September 16, 2014     Philippines
Support alternative journalism. Donate to Bulatlat.com.

September 29, 2007
Fourteen Ways of Remembering the 1807 Basi Revolt

Who could have imagined that native sugarcane wine would become a trigger for a Ilocos-wide revolt, which bicentennial we are commemorating this month? And why is it that all we have got to show for it, after 200 years, are 14 paintings that only few ordinary Filipinos have seen?

BY PIO VERZOLA, JR.
Northern Dispatch
Posted by Bulatlat
Vol. VII, No. 34, September 30-October 6, 2007

Who could have imagined that native sugarcane wine would become a trigger for a Ilocos-wide revolt, which bicentennial we are commemorating this month? And why is it that all we have got to show for it, after 200 years, are 14 paintings that only few ordinary Filipinos have seen?

Why Spain banned basi

The production of native sugarcane wine, or basi, was already a distinct industry in the Ilocos region even in pre-Spanish times. However, it continued to flourish under the Spanish regime, until the authorities began to impose pressures on the natives’ drinking habits.

The reason for this is that Vigan – then known as Ciudad Fernandina, capital of Ilocos Province and founded by illustrious conquistador Juan Salcedo – had meanwhile become an important stop in the galleon trade.

Spain wanted to profit by selling more of its wines to the Ilocos natives. But the basi factories of Ilocos must have been so prosperous in their own right towards the end of the 18th century, that the colonial authorities considered them a growing threat to Spain’s wine trade.

Thus, in 1786, the Spanish regime declared a wine monopoly. The Ilocanos were banned from fermenting and drinking home-made basi. Instead, they were compelled to buy their wine from government stores. (This was in addition to the tobacco monopoly, imposed five years earlier in 1781, which also hit the Ilocano farmers hard.)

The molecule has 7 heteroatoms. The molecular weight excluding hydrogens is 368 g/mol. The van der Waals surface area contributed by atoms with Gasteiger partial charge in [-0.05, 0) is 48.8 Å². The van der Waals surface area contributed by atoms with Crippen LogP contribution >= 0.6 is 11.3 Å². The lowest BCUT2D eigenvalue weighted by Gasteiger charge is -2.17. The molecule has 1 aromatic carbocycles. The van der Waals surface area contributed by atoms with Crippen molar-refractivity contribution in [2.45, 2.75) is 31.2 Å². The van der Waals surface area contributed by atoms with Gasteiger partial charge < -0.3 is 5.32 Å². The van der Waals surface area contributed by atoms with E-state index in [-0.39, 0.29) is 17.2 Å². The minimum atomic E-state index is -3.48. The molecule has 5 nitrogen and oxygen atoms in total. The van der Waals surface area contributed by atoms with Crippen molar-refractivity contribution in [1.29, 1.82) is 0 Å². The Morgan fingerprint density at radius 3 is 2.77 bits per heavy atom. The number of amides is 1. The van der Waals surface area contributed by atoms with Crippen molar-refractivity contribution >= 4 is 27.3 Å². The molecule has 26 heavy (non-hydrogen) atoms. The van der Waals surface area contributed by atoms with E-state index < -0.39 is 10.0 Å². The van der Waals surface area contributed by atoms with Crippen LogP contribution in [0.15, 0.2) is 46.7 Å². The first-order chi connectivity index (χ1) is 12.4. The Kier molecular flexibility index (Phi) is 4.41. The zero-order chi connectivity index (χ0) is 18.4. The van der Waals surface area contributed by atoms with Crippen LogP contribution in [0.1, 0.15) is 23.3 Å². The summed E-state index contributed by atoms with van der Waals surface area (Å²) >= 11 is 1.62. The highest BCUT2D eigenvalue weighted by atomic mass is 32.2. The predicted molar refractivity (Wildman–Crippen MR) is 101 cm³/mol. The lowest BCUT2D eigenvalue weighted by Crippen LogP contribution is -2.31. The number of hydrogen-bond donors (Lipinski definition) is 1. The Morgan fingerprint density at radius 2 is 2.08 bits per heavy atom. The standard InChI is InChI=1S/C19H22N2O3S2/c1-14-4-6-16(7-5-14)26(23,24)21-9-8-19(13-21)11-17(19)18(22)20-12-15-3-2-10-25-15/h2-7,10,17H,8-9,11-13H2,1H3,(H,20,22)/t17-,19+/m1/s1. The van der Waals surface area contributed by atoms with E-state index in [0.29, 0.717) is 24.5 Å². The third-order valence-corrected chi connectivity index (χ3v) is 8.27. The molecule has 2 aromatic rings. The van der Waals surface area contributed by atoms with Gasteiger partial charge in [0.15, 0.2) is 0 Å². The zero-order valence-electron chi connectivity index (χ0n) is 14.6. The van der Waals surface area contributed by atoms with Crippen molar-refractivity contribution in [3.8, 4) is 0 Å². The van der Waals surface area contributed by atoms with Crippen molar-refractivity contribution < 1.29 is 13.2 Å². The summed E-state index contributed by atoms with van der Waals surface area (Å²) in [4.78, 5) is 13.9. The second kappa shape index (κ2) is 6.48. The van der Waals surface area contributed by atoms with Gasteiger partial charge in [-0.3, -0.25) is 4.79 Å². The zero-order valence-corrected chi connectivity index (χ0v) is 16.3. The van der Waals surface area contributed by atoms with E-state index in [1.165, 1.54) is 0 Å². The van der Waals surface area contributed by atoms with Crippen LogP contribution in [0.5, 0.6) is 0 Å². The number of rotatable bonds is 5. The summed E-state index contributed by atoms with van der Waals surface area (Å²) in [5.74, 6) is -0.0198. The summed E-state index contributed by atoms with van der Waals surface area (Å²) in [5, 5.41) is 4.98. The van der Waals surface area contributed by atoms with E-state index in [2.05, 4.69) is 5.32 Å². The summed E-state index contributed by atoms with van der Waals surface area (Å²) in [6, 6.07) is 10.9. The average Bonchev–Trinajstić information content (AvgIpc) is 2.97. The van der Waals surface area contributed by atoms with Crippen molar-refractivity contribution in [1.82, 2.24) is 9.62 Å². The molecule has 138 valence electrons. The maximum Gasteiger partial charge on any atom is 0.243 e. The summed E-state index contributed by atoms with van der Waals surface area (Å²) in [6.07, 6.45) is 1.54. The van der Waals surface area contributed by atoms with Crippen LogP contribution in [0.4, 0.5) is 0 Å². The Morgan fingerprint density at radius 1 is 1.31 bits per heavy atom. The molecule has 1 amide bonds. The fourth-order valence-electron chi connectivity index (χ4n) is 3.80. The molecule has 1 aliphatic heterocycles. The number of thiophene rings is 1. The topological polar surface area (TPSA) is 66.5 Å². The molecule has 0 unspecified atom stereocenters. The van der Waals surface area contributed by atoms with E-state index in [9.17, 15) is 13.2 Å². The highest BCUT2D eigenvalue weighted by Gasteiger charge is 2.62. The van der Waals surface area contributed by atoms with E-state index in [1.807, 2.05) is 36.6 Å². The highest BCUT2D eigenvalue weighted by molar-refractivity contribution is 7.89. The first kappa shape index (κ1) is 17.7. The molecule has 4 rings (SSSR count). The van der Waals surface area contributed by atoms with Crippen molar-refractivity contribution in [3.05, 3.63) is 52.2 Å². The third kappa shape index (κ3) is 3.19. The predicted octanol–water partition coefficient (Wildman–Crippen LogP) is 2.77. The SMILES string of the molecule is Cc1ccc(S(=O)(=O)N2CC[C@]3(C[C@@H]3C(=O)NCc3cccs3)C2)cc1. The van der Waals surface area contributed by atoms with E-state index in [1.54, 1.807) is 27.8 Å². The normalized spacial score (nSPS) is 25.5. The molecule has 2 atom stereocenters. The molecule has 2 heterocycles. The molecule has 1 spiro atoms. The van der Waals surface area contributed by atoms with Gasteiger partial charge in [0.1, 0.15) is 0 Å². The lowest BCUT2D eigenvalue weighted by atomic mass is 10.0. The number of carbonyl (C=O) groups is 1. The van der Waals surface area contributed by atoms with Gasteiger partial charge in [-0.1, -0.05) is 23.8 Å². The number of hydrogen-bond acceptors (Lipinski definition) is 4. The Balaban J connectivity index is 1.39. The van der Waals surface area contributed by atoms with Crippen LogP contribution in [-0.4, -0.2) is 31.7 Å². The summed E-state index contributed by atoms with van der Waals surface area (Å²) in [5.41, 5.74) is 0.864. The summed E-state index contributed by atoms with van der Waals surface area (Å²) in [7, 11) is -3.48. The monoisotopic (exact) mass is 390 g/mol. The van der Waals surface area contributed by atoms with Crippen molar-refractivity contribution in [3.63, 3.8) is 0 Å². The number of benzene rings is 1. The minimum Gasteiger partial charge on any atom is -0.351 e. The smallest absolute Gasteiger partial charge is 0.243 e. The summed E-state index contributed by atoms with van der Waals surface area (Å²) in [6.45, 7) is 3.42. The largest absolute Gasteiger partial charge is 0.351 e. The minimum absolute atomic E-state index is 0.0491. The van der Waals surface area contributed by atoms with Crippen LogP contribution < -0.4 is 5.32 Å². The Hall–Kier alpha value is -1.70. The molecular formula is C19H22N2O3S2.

After 20 years of resentment against these economic impositions, the Ilocanos had no choice but to fight back.

Revolt breaks out

On Sept. 16, 1807, under the leadership of Pedro Ambaristo, the people of Piddig, Ilocos Norte (rose in revolt against the wine monopoly. They entered Sarrat, Laoag and Batac successively, recruited more rebels, and made the liberated towns their base of operations. The rebels then advanced southward, entering Badoc and Sto. Domingo, ultimately intending to capture the capital Vigan (407 kms north of Manila).

The Spanish alcalde mayor in Vigan sent a 36-man Spanish Army force with a cannon and two platoons of Guardia Civil to attack the rebel force advancing southward in Badoc. The rebels repulsed them and captured the cannon. Town after town fell to the rebels, who recruited more forces along the way to Vigan.

Two weeks later, however, the alcalde mayor led another force of regular Spanish troops. On Sept. 28, 1807, they attacked and defeated the rebel force at what is now Barangay (village) Gongogong on the south banks of the Bantaoay River in San Ildefonso town (411 kms north of Manila).

Thus ended what is now recorded in history books as the 1807 Basi Revolt.

Sparse legacies

Today, 200 years later, written accounts of the revolt are so sparse and half-forgotten, that the episode usually occupies only a few paragraphs in our history books.

There is a distinct possibility that documents from Spanish-period archives, once researchers find them, will provide us with more details of that dramatic event in our history. But it will take more years before these details seep down to ordinary Filipinos through textbooks and mass media.

Thus, it is a sad statement about the value we place on major historical events that in these past week, only a few short items appeared in the national dailies about the 200th anniversary of the Basi Revolt.

Pages: 1 2

ARTICLE TOOLS
Printer-Friendly Version Printer-Friendly Version

TAGS
, , , , ,
CATEGORIES
* Latest Posts
REPRINT
Feel free to reprint, repost or republish this material. (Read Bulatlat's syndication policy.)

Comments are closed.

BROWSE BY SECTION OR SUBJECT ››

Politics
Economy
Human Rights
OFWs & Migration
Agrarian Reform
Labor & Employment
Urban Poor
Environment
Education
Youth
Indigenous Peoples

Women & Children
Health
Media
Culture
Poetry
Analysis & Opinion
Regions
International
Democratic Space
Press Releases
Downloads

ON THE FRINGES (BULATLAT STAFF BLOG) ››